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Monitoring in Critical Care Dr. Abdul-Monim Batiha

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Monitoring in Critical Care Dr. Abdul-Monim Batiha. General Guidelines. Monitoring ensures rapid detection of changes in the clinical status Allows for accurate assessment of progress and response to therapy

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Presentation Transcript
general guidelines
General Guidelines
  • Monitoring ensures rapid detection of changes in the clinical status
  • Allows for accurate assessment of progress and response to therapy
  • When clinical signs and monitored parameters disagree, assume that clinical assessment is correct
  • Trends are generally more important than a single reading
  • Use non-invasive techniques when possible
  • Alarms are crucial for patient safety
hemodynamic monitoring
Hemodynamic Monitoring
  • Blood Pressure
    • Can be measured intermittently with a cuff or continuously with an arterial line
    • BP does not reflect CO – BP can be high with a low CO if vasoconstriction occurs and vice versa
  • Central Venous Pressure (CVP)
    • Measured in internal jugular vein or subclavian vein, reflecting right atrial pressure
    • May be used to assess volume
hemodynamic monitoring cont
Hemodynamic Monitoring, cont…
  • Pulmonary Artery Wedge Pressure (PAWP)
    • Reflects left atrial pressure
    • Normal is 6-12 mm Hg
  • Cardiac Output (CO)
    • Usually measured by thermodilution PA catheter
    • Can also be measured by dye dilution, transesophageal Doppler, echo, or impedence plethysmography
  • EKG
    • Monitors rate and rhythm of heart
respiratory monitoring
Respiratory Monitoring
  • ABG
    • Monitors acid-base balance, PaO2, and PaCO2
  • Oxygen Saturation
    • SpO2, using a finger or other probe, measures the proportion of saturated to desaturated hemoglobin
    • Requires adequate perfusion for accuracy
    • Oxygenatio is OK if SpO2 >90%
respiratory monitoring cont
Respiratory Monitoring, cont…
  • Mixed venous O2 saturation (SvO2)
    • Measured with PA catheter
    • Normal is 65-75%
    • Low SvO2 may indicate inadequate tissue O2 delivery (even if arterial O2 is OK)
  • Lung Function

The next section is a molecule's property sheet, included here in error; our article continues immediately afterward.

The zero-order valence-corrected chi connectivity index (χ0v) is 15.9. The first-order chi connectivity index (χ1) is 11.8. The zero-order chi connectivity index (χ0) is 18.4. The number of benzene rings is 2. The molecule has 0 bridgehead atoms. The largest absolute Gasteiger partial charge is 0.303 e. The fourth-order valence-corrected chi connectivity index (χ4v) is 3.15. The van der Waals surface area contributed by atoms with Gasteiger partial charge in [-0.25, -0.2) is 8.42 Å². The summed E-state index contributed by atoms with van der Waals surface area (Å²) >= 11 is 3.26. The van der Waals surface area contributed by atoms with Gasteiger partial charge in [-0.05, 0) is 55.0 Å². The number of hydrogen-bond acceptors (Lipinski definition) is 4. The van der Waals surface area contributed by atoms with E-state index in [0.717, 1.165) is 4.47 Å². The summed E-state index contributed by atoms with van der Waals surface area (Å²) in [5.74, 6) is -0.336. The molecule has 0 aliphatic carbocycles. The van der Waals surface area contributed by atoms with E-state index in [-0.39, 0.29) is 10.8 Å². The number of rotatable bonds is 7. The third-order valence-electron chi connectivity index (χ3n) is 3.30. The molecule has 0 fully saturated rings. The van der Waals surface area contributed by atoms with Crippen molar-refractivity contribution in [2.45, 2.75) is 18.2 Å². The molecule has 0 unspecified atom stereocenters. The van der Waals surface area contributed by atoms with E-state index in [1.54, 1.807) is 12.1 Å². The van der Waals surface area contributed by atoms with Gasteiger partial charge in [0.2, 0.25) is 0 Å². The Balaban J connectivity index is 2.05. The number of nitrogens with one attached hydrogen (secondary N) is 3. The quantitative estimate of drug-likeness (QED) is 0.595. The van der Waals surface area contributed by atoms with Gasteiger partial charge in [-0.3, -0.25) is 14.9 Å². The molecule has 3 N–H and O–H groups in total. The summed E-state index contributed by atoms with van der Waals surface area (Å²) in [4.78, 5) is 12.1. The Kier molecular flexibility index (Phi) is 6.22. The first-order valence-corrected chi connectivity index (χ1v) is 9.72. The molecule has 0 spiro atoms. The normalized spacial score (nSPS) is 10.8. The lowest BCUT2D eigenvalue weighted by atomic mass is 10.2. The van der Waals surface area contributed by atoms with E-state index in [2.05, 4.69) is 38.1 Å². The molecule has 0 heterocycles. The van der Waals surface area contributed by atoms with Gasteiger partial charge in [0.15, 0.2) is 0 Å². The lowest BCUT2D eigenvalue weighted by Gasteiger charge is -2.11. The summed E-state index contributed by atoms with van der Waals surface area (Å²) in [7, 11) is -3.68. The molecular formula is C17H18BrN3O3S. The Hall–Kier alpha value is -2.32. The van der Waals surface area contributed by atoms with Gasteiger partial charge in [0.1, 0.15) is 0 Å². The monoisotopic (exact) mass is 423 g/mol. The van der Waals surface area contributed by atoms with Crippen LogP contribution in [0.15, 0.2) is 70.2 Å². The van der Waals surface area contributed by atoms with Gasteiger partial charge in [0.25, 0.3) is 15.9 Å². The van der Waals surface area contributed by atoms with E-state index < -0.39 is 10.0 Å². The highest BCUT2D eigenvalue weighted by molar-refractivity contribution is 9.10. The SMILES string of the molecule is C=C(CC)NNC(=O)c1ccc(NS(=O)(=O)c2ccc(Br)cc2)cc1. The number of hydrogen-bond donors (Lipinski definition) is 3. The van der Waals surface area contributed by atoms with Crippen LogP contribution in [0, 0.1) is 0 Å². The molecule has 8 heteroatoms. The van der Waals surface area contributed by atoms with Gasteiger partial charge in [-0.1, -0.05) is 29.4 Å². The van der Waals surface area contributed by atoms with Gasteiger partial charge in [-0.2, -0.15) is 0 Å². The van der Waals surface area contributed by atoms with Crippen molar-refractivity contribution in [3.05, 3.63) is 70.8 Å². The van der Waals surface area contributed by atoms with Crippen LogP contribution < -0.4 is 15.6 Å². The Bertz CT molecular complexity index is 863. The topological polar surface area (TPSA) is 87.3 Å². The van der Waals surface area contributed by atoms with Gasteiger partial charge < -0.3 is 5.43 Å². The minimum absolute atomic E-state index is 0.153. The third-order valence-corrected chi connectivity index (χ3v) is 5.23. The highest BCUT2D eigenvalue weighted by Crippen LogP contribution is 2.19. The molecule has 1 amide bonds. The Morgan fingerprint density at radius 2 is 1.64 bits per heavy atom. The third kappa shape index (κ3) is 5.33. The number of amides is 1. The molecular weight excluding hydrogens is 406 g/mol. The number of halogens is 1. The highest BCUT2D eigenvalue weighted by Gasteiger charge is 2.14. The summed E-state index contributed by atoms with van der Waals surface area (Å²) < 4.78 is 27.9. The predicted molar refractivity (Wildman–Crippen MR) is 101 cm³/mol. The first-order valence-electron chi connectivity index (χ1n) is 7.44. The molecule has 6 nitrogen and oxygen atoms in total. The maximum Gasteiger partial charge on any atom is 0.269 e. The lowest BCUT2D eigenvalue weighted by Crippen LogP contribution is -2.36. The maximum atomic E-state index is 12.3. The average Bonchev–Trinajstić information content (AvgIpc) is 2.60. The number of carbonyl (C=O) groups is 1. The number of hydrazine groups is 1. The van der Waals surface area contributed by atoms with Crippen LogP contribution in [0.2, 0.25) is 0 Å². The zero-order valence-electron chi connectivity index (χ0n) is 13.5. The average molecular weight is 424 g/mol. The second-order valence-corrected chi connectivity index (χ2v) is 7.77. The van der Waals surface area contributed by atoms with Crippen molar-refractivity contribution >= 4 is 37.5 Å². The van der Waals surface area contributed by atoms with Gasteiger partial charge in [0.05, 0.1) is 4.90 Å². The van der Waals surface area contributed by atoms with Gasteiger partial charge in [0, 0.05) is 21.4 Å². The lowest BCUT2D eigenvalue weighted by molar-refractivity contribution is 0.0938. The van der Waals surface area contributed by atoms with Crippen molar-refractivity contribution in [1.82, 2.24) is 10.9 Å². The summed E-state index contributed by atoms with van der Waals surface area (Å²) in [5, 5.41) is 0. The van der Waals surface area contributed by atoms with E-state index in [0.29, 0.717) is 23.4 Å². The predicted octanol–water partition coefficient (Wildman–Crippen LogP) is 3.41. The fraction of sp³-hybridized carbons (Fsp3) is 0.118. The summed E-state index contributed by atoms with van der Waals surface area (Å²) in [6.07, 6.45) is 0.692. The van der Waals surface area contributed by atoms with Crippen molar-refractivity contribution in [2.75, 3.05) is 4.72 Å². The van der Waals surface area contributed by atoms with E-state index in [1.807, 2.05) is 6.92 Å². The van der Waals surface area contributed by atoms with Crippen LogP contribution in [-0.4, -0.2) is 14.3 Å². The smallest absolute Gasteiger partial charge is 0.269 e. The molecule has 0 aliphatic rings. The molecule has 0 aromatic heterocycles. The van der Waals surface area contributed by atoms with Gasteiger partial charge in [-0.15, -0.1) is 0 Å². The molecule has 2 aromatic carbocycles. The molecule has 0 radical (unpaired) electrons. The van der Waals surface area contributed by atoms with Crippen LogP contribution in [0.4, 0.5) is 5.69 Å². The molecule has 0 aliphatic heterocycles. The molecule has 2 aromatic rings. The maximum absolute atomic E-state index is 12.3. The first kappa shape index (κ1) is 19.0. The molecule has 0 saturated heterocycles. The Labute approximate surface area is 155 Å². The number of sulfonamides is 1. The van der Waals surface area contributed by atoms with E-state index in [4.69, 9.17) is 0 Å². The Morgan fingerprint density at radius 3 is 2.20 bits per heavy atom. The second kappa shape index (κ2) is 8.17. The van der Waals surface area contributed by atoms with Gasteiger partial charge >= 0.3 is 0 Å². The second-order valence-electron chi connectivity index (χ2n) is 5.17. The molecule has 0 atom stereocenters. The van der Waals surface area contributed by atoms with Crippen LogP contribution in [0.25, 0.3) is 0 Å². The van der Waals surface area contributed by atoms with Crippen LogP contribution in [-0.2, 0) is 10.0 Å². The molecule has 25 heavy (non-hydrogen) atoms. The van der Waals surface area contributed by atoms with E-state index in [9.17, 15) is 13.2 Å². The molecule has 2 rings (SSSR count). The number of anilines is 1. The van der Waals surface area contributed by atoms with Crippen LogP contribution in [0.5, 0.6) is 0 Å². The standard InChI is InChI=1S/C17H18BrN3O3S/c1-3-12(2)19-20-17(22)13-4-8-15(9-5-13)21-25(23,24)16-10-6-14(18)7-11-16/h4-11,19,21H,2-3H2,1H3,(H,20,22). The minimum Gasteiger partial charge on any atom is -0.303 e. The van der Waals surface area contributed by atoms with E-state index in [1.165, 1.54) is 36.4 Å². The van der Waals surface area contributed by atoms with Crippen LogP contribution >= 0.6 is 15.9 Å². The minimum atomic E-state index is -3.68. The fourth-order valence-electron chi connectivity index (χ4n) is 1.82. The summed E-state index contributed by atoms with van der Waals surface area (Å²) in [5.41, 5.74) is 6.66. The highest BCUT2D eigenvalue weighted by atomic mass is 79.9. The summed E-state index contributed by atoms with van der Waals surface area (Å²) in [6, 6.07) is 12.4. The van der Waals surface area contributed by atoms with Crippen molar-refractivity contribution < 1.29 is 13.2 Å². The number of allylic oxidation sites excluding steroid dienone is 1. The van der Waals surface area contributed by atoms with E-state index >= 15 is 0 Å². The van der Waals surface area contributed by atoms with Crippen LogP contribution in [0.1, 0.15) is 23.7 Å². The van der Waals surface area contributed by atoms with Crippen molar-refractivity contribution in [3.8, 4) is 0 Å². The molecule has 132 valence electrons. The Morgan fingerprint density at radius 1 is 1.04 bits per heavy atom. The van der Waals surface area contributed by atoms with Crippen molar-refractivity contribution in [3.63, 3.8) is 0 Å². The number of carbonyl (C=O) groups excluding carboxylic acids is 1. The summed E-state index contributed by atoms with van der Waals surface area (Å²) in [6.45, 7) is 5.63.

• Aa gradient and PaO2/FiO2 ratio measure the adequacy of gas exchange
    • Arterial to end-tidal CO2 gradients indicate the adequacy of ventilation
    • PF, FEV1, and FVC help assess patients with lung dx
    • MIP/NIF is used to determine readiness for extubation
respiratory monitoring cont1
Respiratory Monitoring, cont…
  • Respiratory compliance
    • Vt/PIP-PEEP
    • A measure of the ease of inflation
    • High airway pressures during mechanical ventilation may be caused by low compliance
  • Capnography
    • End-tidal CO2 concentration is close to artrial PaCO2 levels
    • Indicates the adequacy of alveolar ventilation
organ and tissue oxygenation
Organ and Tissue Oxygenation
  • Global measures
    • Reflect the adequacy of total tissue perfusion but could be normal with local perfusion abnormalities
    • Increased lactate concentration and metabolic acidosis suggests anaerobic metabolism and inadequate tissue oxygenation…lactate also increases with liver failure and sepsis, though
    • SvO2 <55% indicates global tissue hypoxia
organ and tissue oxygenation1
Organ and Tissue oxygenation
  • Organ-specific Measures
    • Urine flow
      • A sensitive indicator of renal perfusion provided the kidneys aren’t damaged
      • Normal is 1ml/kg
    • Core-peripheral temperature
      • The gradient between peripheral (skin) temp and core (rectal) is often used as an index of peripheral perfusion
      • The less perfusion, the colder the periphery
organ and tissue oxygenation2
Organ and Tissue Oxygenation
  • Organ-specific Measures
    • Gastric tonometry
      • Used to detect shock-induced splanchnic ischemia by measure gastric luminal PCO2 and deriving the mucosal pH
    • Neurological monitoring
      • Utilizes GCS, ICP measurement, and jugular venous bulb saturation